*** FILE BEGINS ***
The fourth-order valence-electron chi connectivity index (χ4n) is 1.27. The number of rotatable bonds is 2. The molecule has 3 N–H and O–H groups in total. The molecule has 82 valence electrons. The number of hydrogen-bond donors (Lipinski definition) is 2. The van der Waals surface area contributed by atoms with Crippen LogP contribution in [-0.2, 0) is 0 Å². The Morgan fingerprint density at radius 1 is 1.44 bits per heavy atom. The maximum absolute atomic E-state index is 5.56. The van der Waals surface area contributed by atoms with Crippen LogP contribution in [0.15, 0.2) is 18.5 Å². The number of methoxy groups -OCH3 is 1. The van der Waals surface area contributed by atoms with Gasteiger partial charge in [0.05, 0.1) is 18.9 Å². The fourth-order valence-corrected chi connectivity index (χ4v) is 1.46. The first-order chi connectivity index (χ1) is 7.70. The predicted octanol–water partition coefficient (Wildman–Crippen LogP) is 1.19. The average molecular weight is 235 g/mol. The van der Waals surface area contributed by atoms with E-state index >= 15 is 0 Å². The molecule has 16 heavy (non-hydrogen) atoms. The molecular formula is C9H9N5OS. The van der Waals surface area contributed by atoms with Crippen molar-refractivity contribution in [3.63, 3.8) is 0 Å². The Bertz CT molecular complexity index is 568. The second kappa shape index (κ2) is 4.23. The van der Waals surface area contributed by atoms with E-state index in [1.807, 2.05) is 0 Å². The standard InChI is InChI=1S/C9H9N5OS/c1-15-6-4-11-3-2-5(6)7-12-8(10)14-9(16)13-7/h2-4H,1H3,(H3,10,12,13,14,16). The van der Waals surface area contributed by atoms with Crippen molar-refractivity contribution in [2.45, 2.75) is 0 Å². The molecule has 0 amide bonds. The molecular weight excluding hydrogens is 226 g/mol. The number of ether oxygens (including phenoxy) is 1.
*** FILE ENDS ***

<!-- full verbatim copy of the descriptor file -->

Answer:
The fourth-order valence-electron chi connectivity index (χ4n) is 1.27. The number of rotatable bonds is 2. The molecule has 3 N–H and O–H groups in total. The molecule has 82 valence electrons. The number of hydrogen-bond donors (Lipinski definition) is 2. The van der Waals surface area contributed by atoms with Crippen LogP contribution in [-0.2, 0) is 0 Å². The Morgan fingerprint density at radius 1 is 1.44 bits per heavy atom. The maximum absolute atomic E-state index is 5.56. The van der Waals surface area contributed by atoms with Crippen LogP contribution in [0.15, 0.2) is 18.5 Å². The number of methoxy groups -OCH3 is 1. The van der Waals surface area contributed by atoms with Gasteiger partial charge in [0.05, 0.1) is 18.9 Å². The fourth-order valence-corrected chi connectivity index (χ4v) is 1.46. The first-order chi connectivity index (χ1) is 7.70. The predicted octanol–water partition coefficient (Wildman–Crippen LogP) is 1.19. The average molecular weight is 235 g/mol. The van der Waals surface area contributed by atoms with E-state index >= 15 is 0 Å². The molecule has 16 heavy (non-hydrogen) atoms. The molecular formula is C9H9N5OS. The van der Waals surface area contributed by atoms with Crippen molar-refractivity contribution in [3.63, 3.8) is 0 Å². The Bertz CT molecular complexity index is 568. The second kappa shape index (κ2) is 4.23. The van der Waals surface area contributed by atoms with E-state index in [1.807, 2.05) is 0 Å². The standard InChI is InChI=1S/C9H9N5OS/c1-15-6-4-11-3-2-5(6)7-12-8(10)14-9(16)13-7/h2-4H,1H3,(H3,10,12,13,14,16). The van der Waals surface area contributed by atoms with Crippen molar-refractivity contribution in [2.45, 2.75) is 0 Å². The molecule has 0 amide bonds. The molecular weight excluding hydrogens is 226 g/mol. The number of ether oxygens (including phenoxy) is 1.